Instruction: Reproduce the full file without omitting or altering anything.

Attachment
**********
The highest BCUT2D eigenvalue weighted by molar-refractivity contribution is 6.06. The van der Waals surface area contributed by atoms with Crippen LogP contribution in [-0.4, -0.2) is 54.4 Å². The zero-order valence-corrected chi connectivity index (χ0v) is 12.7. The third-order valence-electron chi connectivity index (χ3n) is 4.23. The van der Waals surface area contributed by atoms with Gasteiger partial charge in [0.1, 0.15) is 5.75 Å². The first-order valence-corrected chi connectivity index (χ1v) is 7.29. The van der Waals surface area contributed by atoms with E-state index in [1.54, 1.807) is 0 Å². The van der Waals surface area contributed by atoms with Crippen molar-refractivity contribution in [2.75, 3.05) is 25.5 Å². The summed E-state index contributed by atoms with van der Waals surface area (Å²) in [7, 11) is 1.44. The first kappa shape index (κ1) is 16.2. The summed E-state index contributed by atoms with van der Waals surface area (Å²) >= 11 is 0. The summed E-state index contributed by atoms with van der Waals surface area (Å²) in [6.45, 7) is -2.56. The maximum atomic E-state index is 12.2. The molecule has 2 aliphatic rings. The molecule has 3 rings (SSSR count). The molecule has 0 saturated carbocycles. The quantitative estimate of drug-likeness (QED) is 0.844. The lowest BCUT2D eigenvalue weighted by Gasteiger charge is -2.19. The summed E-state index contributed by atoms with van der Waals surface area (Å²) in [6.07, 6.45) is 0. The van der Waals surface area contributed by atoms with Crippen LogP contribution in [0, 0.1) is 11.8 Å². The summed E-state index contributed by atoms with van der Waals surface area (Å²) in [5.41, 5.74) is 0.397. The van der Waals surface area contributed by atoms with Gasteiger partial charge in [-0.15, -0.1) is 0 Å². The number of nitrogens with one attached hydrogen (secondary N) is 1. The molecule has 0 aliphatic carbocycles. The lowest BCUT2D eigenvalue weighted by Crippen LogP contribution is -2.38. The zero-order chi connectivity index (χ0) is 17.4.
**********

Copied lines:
The highest BCUT2D eigenvalue weighted by molar-refractivity contribution is 6.06. The van der Waals surface area contributed by atoms with Crippen LogP contribution in [-0.4, -0.2) is 54.4 Å². The zero-order valence-corrected chi connectivity index (χ0v) is 12.7. The third-order valence-electron chi connectivity index (χ3n) is 4.23. The van der Waals surface area contributed by atoms with Gasteiger partial charge in [0.1, 0.15) is 5.75 Å². The first-order valence-corrected chi connectivity index (χ1v) is 7.29. The van der Waals surface area contributed by atoms with E-state index in [1.54, 1.807) is 0 Å². The van der Waals surface area contributed by atoms with Crippen molar-refractivity contribution in [2.75, 3.05) is 25.5 Å². The summed E-state index contributed by atoms with van der Waals surface area (Å²) in [7, 11) is 1.44. The first kappa shape index (κ1) is 16.2. The summed E-state index contributed by atoms with van der Waals surface area (Å²) >= 11 is 0. The summed E-state index contributed by atoms with van der Waals surface area (Å²) in [6.45, 7) is -2.56. The maximum atomic E-state index is 12.2. The molecule has 2 aliphatic rings. The molecule has 3 rings (SSSR count). The molecule has 0 saturated carbocycles. The quantitative estimate of drug-likeness (QED) is 0.844. The lowest BCUT2D eigenvalue weighted by Gasteiger charge is -2.19. The summed E-state index contributed by atoms with van der Waals surface area (Å²) in [6.07, 6.45) is 0. The van der Waals surface area contributed by atoms with Crippen LogP contribution in [0, 0.1) is 11.8 Å². The summed E-state index contributed by atoms with van der Waals surface area (Å²) in [5.41, 5.74) is 0.397. The van der Waals surface area contributed by atoms with Gasteiger partial charge in [-0.15, -0.1) is 0 Å². The number of nitrogens with one attached hydrogen (secondary N) is 1. The molecule has 0 aliphatic carbocycles. The lowest BCUT2D eigenvalue weighted by Crippen LogP contribution is -2.38. The zero-order chi connectivity index (χ0) is 17.4.